I realized a few days ago that it’s been a decade (!!) since I took my dream of writing seriously. Considering that I still like to think of myself as a recent college grad even though I left Bates in 2001, the fact that I’ve been doing anything, including drinking legally, for more than a hot…
Some wise words from one of my nearest and dearest.
"Beyoncé isn’t Beyoncé because she reads comments on the Internet. Beyoncé is in Ibiza, wearing a stomach necklace, walking hand in hand with her hot boyfriend. She’s going on the yacht and having a mimosa. She’s not reading shitty comments about herself on the Internet, and we…
Writer Ned Vizzini died Thursday at age 32 in New York, the city’s medical examiner has confirmed. Vizzini committed suicide.
Listen: I know we’re all very busy giving a shit what a human dreadlock thinks about gay rights and misinterpreting the First Amendment and yelling yelling yelling, but can we promise- during the difficult holiday season and beyond- to call out for help when we need it, and to work on our listening skills so our friends’ calls for help don’t whiz right past us?
Get help. Give help. Listen. Talk. Live.
An incredible talent and - from what I’m reading from people who knew him - a wonderful guy. My heart aches for his wife and son.
“Unfortunately, the place where our first creative ideas go to die is the place that should be most open to them—school. Studies show that teachers overwhelmingly discriminate against creative students, favoring their satisfier classmates who more readily follow directions and do what they’re told. Even if children are lucky enough to have a teacher receptive to their ideas, standardized testing and other programs like No Child Left Behind and Race to the Top (a program whose very designation is opposed to nonlinear creative thinking) make sure children’s minds are not on the “wrong” path, even though adults’ accomplishments are linked far more strongly to their creativity than their IQ. It’s ironic that even as children are taught the accomplishments of the world’s most innovative minds, their own creativity is being squelched.”—Creativity is rejected: Teachers and bosses don’t value out-of-the-box thinking. (via markcoatney)
Last night I took the bus into San Francisco from Sausalito to see the incredible Anna Von Hausswolff perform at the Rickshaw Stop. After the show, I walked a friend over to Civic Center BART, ate a fast food snack, and then headed to the 70/80 Golden Gate Transit bus stop at…
What I value about the improv community is that it’s a community. It’s certainly competitive. Everybody is ambitious and wants to get ahead and succeed, but the nature of the scene is predicated on not singular exceptionalism but ensemble. I feel that ethos is what makes the improv world a very collaborative world.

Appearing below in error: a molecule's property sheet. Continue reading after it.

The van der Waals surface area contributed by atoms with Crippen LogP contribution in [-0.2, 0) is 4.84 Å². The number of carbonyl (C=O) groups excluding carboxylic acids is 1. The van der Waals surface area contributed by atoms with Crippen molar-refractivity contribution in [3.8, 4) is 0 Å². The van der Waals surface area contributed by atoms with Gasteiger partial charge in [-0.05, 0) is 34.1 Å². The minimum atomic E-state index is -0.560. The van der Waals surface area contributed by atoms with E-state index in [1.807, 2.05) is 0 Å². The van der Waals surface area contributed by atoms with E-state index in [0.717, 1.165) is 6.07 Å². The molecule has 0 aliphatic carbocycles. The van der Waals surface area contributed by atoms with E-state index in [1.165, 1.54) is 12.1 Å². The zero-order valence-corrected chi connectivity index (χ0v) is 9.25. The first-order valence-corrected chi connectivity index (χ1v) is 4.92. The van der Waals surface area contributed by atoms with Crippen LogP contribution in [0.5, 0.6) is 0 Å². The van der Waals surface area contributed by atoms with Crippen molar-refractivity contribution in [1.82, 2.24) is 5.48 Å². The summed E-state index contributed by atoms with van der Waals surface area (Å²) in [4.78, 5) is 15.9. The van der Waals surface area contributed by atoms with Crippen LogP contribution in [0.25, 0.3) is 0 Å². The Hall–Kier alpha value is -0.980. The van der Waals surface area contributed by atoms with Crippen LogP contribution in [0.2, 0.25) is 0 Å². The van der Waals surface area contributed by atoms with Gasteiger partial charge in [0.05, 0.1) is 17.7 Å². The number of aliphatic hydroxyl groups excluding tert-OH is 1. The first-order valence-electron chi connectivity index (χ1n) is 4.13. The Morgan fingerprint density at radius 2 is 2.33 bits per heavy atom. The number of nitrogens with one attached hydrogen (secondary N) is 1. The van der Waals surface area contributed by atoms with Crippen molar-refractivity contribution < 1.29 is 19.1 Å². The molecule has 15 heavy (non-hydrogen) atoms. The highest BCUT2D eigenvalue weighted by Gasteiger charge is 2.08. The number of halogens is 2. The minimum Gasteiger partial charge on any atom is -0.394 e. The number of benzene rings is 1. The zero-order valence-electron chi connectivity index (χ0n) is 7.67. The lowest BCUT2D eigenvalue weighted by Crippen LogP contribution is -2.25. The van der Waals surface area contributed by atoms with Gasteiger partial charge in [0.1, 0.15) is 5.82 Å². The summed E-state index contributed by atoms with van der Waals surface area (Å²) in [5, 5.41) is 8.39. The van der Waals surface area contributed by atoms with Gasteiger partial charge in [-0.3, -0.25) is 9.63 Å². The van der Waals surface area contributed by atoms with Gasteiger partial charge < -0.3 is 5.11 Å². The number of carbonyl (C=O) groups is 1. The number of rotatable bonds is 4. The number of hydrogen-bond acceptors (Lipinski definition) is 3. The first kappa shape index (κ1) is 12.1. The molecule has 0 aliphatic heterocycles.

It’s no mistake that I get a lot more jobs now that my friends are in positions to run their own shows. Everybody in our world is always looking out for each other. There are certainly those people for whom it’s all about them, but those are few and far between in the improv world. It’s more about teams, whether it’s a sketch group or an improv team, everything is based on the ensemble. That began then and continues now.
1. Does that make sense? Many women end their statements with,“Does that make sense?” or “Do you know what I mean?”. We do this because we want to make sure we were understood, but this phrasing suggests you think you were incoherent. Instead, ask your listeners, “What…
I totally don't want to be a jerk in saying this, but on those stickers you posted, nowhere does it say that it is for boys or girls. They are gender neutral in the descriptions.
You’re not a jerk at all, but if you think they aren’t very obvious in their gender intentions you are misguided. There is not a single woman featured on the “careers” sticker roll. There are no boy fairies or princes on the other one. And in the description of the “careers” roll, kids are encouraged to get “him read for his” next adventure. Do women not have adventures? Careers? What about the boys who might be interested in “outfits” and “creative expression” as specified in the description of the “princesses” roll?
One time I was sitting in an almost-empty café in Asbury Park, typing on my old laptop which has a “Fleetwood MacBook" decal on the back. I had headphones on. Two middle-aged guys in suits came into the café, got their lattes, and sat down a few tables away from me. After a few minutes I noticed…
I love this, I’ve experienced this, and I’d argue this is what life is like for women in every sector, not just tech.